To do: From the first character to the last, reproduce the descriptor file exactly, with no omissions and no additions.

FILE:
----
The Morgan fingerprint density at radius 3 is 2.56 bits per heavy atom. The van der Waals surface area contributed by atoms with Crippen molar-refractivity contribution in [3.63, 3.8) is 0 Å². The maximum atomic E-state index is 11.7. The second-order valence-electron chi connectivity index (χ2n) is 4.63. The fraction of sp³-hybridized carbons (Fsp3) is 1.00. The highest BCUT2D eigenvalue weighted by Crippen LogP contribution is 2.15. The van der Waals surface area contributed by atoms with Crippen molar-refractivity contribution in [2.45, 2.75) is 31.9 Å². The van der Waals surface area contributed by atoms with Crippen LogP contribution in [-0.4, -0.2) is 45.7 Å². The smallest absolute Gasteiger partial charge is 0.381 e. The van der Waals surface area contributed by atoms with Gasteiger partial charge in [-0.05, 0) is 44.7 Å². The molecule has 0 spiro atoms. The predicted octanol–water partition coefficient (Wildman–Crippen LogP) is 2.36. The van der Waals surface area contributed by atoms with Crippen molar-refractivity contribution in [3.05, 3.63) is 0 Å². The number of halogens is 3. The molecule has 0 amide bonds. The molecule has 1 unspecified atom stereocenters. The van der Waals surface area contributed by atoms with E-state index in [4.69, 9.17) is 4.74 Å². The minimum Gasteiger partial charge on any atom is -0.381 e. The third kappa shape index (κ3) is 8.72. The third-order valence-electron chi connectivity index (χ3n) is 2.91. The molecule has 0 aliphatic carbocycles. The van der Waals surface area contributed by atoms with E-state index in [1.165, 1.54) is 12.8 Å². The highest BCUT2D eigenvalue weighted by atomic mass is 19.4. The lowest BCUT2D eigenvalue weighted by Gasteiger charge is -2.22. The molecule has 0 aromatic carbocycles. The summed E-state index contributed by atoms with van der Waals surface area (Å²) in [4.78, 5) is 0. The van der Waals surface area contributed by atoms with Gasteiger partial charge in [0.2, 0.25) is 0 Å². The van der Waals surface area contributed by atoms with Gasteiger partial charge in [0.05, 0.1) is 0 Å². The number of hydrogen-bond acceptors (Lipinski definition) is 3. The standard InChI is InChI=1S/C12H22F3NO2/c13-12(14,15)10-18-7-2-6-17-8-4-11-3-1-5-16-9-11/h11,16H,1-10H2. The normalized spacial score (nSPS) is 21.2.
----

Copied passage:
The Morgan fingerprint density at radius 3 is 2.56 bits per heavy atom. The van der Waals surface area contributed by atoms with Crippen molar-refractivity contribution in [3.63, 3.8) is 0 Å². The maximum atomic E-state index is 11.7. The second-order valence-electron chi connectivity index (χ2n) is 4.63. The fraction of sp³-hybridized carbons (Fsp3) is 1.00. The highest BCUT2D eigenvalue weighted by Crippen LogP contribution is 2.15. The van der Waals surface area contributed by atoms with Crippen molar-refractivity contribution in [2.45, 2.75) is 31.9 Å². The van der Waals surface area contributed by atoms with Crippen LogP contribution in [-0.4, -0.2) is 45.7 Å². The smallest absolute Gasteiger partial charge is 0.381 e. The van der Waals surface area contributed by atoms with Gasteiger partial charge in [-0.05, 0) is 44.7 Å². The molecule has 0 spiro atoms. The predicted octanol–water partition coefficient (Wildman–Crippen LogP) is 2.36. The van der Waals surface area contributed by atoms with Crippen molar-refractivity contribution in [3.05, 3.63) is 0 Å². The number of halogens is 3. The molecule has 0 amide bonds. The molecule has 1 unspecified atom stereocenters. The van der Waals surface area contributed by atoms with E-state index in [4.69, 9.17) is 4.74 Å². The minimum Gasteiger partial charge on any atom is -0.381 e. The third kappa shape index (κ3) is 8.72. The third-order valence-electron chi connectivity index (χ3n) is 2.91. The molecule has 0 aliphatic carbocycles. The van der Waals surface area contributed by atoms with E-state index in [1.165, 1.54) is 12.8 Å². The highest BCUT2D eigenvalue weighted by atomic mass is 19.4. The lowest BCUT2D eigenvalue weighted by Gasteiger charge is -2.22. The molecule has 0 aromatic carbocycles. The summed E-state index contributed by atoms with van der Waals surface area (Å²) in [4.78, 5) is 0. The van der Waals surface area contributed by atoms with Gasteiger partial charge in [0.2, 0.25) is 0 Å². The van der Waals surface area contributed by atoms with Gasteiger partial charge in [0.05, 0.1) is 0 Å². The number of hydrogen-bond acceptors (Lipinski definition) is 3. The standard InChI is InChI=1S/C12H22F3NO2/c13-12(14,15)10-18-7-2-6-17-8-4-11-3-1-5-16-9-11/h11,16H,1-10H2. The normalized spacial score (nSPS) is 21.2.